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Daylight Saving Time Explained



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Daylight Saving Time is the process of turning the clocks ahead one hour in the spring for the purpose of providing an extra house of daylight during the evening hours. This act is reversed in the fall when we turn the clocks back one hour and return to standard time. For those of us who have a hard time remembering which direction the clocks turn there is a little ditty that alleviates confusion-"Spring forward . . . Fall back." This is supposed to inspire the vision of leaping forward in the spring and then falling backward in the autumn season.

The original idea for Daylight Saving Time came from Benjamin Franklin in an essay he wrote entitled "An Economical Project for Diminishing the Cost of Light." As far back as 1784 the idea that the natural light produced by the sun could be used to provide a certain level of "free" energy was observed. Franklin's idea fell on deaf ears back then.

It wasn't until 1907, when an Englishman by the name of William Willett suggested the idea be considered again, that the first steps were taken to introduce the concept. Willett observed that homes drew their shades based on the time of day even though the sun was still high in the sky. In his booklet, "The Waste of Daylight" he explained his views on the subject. His ideas were taken to heart and, in 1916, the British Parliament enacted "British Summer Time" to turn clocks one hour ahead of Greenwich Mean Time during the summer.

The United States soon followed briefly by placing the country on Daylight Saving Time for a seven month period during World War I, the idea being to conserve energy and resources for the war effort. This law was so unpopular at the time that it was soon repealed. Ironically enough, when the United States again found itself at war during World War II, Congress reinstated the law and clocks remained turned ahead one hour year round for three and a half years during that war.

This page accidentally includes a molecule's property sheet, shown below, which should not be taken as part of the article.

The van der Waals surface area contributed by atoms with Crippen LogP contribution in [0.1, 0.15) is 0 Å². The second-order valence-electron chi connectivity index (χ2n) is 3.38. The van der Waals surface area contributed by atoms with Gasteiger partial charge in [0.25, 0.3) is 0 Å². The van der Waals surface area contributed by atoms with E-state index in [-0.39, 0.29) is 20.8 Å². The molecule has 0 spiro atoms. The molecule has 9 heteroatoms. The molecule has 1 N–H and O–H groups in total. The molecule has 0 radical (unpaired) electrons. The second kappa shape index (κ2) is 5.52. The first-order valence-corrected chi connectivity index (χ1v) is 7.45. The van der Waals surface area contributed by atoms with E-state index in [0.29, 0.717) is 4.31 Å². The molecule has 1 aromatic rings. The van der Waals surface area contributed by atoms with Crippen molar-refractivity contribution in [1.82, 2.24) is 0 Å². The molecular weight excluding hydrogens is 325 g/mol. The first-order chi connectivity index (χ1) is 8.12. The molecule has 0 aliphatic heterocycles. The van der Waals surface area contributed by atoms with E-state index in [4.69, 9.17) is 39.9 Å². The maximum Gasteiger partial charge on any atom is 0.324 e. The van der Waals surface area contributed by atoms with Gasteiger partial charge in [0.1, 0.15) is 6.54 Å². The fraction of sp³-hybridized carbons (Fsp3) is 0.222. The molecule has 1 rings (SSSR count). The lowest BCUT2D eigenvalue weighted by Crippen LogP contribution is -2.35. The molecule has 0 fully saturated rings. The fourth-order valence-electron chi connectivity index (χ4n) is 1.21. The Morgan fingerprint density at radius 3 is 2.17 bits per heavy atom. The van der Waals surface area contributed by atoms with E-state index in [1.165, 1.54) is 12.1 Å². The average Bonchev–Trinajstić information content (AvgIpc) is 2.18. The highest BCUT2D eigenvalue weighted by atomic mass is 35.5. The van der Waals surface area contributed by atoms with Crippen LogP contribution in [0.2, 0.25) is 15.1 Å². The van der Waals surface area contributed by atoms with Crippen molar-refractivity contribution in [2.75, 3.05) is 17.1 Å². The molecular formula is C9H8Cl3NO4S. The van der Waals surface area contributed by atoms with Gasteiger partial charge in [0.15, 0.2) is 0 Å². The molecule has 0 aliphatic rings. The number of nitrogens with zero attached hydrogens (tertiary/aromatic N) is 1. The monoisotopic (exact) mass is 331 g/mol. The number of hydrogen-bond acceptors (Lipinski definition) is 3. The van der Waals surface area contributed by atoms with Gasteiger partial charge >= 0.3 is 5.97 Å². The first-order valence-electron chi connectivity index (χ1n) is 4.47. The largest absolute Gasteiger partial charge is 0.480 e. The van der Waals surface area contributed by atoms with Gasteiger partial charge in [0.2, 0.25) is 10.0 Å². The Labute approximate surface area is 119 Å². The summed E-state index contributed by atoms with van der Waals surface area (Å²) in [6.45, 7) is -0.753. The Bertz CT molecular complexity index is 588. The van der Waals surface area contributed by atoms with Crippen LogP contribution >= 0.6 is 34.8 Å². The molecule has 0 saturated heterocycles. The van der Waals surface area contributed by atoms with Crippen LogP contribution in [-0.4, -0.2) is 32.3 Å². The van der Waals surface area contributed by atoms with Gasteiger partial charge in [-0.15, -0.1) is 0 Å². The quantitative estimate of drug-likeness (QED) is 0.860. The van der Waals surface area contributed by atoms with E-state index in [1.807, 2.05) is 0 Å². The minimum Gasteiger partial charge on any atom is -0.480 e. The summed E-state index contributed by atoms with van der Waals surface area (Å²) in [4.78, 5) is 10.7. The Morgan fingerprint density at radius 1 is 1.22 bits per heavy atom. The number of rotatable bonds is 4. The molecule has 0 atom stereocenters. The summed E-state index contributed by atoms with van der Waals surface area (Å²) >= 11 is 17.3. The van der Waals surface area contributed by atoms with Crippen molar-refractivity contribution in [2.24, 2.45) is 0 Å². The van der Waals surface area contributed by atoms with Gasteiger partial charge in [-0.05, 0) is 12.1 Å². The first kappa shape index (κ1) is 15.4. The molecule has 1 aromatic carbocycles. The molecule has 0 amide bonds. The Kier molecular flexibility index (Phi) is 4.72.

Those countries observing the concept of Daylight Saving Time began to see real energy saving aspects to the process. After World War II the United States did not dictate that Daylight Saving Time must be observed. Various states and portions of states were free to observe or not as they saw fit.

This led to a certain amount of confusion for radio and television stations that might broadcast across areas where both the practice of observing Daylight Saving Time and the practice of not observing it were in place. Also, train and bus companies had to publish separate schedules for each location they serviced depending on local Daylight Saving Time policies.

By 1966, Daylight Saving Time was being observed in varying fashion all across the country. Congress enacted "The Uniform Time Act of 1966" to establish guidelines for how Daylight Saving Time should be observed. No state or locality was obligated to observe Daylight Saving Time, but those that did had to follow an established schedule for when to change the clocks. In recent years, the amount of time during the year that observes Daylight Saving Time has been extended by a few weeks in both directions. The compound effects of the energy savings during each extra day of extended daylight in the evening hours is significant in a world where energy costs account for some of the greatest expenses of living.

There are still many areas of the United States and throughout the world that choose not to observe Daylight Saving Time. Those that do, however, are able to enjoy the energy savings that comes along with reduced demands for lighting and electricity during that additional hour of daylight in the evening hours. Other advantages attributed to Daylight Saving Time are the reduction of traffic accidents due to people traveling home from work while it is still daylight and a reduction in some types of crime because people have more hours of evening daylight to carry out their errands and return home before dark.

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